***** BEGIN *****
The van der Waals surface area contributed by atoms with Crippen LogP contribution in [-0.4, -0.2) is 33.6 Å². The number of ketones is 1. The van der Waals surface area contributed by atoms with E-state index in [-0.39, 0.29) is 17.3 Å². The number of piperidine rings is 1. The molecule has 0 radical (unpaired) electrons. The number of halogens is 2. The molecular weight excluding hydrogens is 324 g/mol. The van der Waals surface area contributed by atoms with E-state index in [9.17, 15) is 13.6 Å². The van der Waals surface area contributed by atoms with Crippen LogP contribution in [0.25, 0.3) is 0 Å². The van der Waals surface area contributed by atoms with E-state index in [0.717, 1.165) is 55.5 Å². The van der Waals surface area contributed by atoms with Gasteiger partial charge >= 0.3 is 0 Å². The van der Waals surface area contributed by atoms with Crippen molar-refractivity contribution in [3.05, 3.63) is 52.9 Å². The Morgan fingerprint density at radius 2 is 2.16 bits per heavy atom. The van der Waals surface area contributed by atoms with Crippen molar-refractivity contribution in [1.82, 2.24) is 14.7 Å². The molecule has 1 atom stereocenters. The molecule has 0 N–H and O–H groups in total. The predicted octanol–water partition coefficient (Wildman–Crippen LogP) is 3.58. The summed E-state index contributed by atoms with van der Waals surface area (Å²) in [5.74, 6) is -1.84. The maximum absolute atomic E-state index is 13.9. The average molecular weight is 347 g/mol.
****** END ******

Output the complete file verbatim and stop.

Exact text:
The van der Waals surface area contributed by atoms with Crippen LogP contribution in [-0.4, -0.2) is 33.6 Å². The number of ketones is 1. The van der Waals surface area contributed by atoms with E-state index in [-0.39, 0.29) is 17.3 Å². The number of piperidine rings is 1. The molecule has 0 radical (unpaired) electrons. The number of halogens is 2. The molecular weight excluding hydrogens is 324 g/mol. The van der Waals surface area contributed by atoms with E-state index in [9.17, 15) is 13.6 Å². The van der Waals surface area contributed by atoms with Crippen LogP contribution in [0.25, 0.3) is 0 Å². The van der Waals surface area contributed by atoms with E-state index in [0.717, 1.165) is 55.5 Å². The van der Waals surface area contributed by atoms with Gasteiger partial charge >= 0.3 is 0 Å². The van der Waals surface area contributed by atoms with Crippen molar-refractivity contribution in [3.05, 3.63) is 52.9 Å². The Morgan fingerprint density at radius 2 is 2.16 bits per heavy atom. The van der Waals surface area contributed by atoms with Crippen molar-refractivity contribution in [1.82, 2.24) is 14.7 Å². The molecule has 1 atom stereocenters. The molecule has 0 N–H and O–H groups in total. The predicted octanol–water partition coefficient (Wildman–Crippen LogP) is 3.58. The summed E-state index contributed by atoms with van der Waals surface area (Å²) in [5.74, 6) is -1.84. The maximum absolute atomic E-state index is 13.9. The average molecular weight is 347 g/mol.